Sunday, June 07, 2009

BIFF ’09: The Man Who Would Be Polka King

Consider it a Behind the Music for AARP members. This unlikely music documentary follows the spectacular rise and fall of Jan Lewan, who built a polka empire with Bernard Madoff-style financing, only to see it inevitably come crashing down around him. Although it seems like a mockumentary, Joshua von Brown & John Mikulak’s The Man Who Would Be Polka King (trailer here) is evidently a real deal doc, which screened last night during the 2009 Brooklyn International Film Festival.

Music has always been Jan Lewan’s life, but it was not always set to a polka oompah beat. When he defected from Poland, Lewan first sought his fame as a romantic balladeer in the hotels of provincial Canada. Migrating to Pennsylvanian coal country in search of work, he found a Polish community that still took its polka seriously. Before long, he had a band and a growing following.

Lewan would become a Grammy-nominated star of the polka circuit, marrying a would-be beauty queen. However, when his wife won the 1998 Mrs. Pennsylvania pageant under suspicious circumstances, it signaled the beginning of the end for Lewan. The polka king had been financing his empire with high interest bonds. It was a classic ponzi scheme that began to unravel when bad publicity from the Mrs. Pennsylvania controversy scared off new potential investors/marks.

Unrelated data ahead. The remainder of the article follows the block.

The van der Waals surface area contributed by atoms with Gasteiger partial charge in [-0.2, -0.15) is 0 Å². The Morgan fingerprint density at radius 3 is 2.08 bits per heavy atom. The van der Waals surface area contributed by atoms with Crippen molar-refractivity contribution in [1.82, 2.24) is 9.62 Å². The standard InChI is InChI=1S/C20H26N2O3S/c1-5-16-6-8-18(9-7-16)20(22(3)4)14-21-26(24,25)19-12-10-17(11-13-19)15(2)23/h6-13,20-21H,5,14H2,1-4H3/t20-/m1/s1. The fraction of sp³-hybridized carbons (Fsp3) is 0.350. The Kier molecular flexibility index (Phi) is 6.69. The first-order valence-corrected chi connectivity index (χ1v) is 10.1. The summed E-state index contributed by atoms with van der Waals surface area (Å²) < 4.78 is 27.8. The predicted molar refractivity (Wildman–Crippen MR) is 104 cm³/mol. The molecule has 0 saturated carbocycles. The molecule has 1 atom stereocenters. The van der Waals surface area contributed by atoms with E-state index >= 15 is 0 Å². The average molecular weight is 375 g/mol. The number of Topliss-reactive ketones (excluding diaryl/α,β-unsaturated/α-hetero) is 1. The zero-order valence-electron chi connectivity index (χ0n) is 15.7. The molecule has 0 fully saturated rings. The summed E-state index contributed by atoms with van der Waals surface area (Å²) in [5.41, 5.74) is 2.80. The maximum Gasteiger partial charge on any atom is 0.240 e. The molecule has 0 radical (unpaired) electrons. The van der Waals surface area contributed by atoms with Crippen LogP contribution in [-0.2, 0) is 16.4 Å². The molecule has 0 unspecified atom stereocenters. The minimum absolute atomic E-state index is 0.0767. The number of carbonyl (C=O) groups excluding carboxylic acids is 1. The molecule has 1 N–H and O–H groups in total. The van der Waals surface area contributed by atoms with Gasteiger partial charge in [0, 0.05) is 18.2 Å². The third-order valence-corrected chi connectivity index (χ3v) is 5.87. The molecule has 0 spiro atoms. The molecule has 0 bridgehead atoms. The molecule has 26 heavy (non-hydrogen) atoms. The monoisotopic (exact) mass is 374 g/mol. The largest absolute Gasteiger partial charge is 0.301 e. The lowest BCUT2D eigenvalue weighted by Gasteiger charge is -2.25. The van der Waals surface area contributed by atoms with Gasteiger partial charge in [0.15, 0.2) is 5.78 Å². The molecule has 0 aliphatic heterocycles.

Things quickly went from bad to worse, following the disastrous pattern of many ill-fated metal bands. Lewan would contend with a spiteful former band-member stirring up discord with his investors, as well a tragic bus accident that killed two of his musicians and badly injured his son. Basically, the Lewans are what the Osbornes would be if Ozzy played polka.

Lewan’s story is so bizarre it seems like parody. It is hard to believe the corny world of polka music and beauty pageants could produce such drama. However, having recently been released from prison, where he suffered a violent physical attack, Lewan’s story is as real as it gets. Yet von Brown and Mikulak only heighten viewer incredulity with their casting of actor Greg Korin to host the film as Stan Tadrowski, a fictional authority on Northeastern Pennsylvania polka.

Expanded from a shorter film which aired on Court TV, the current festival cut of King is a thorough but lively examination of the dark side of polka. To their credit, the filmmakers are quite even-handed and clearly had access to most of the key figures of Lewan’s epic implosion. They keep things moving along at a good clip and bring the necessary ironic sensibility so obviously needed for such a strange story. At times, they are victims of the own success, documenting events which seem too odd to be true. Its next BIFF screening will be this coming Thursday (6/11) at the Brooklyn Heights Cinema.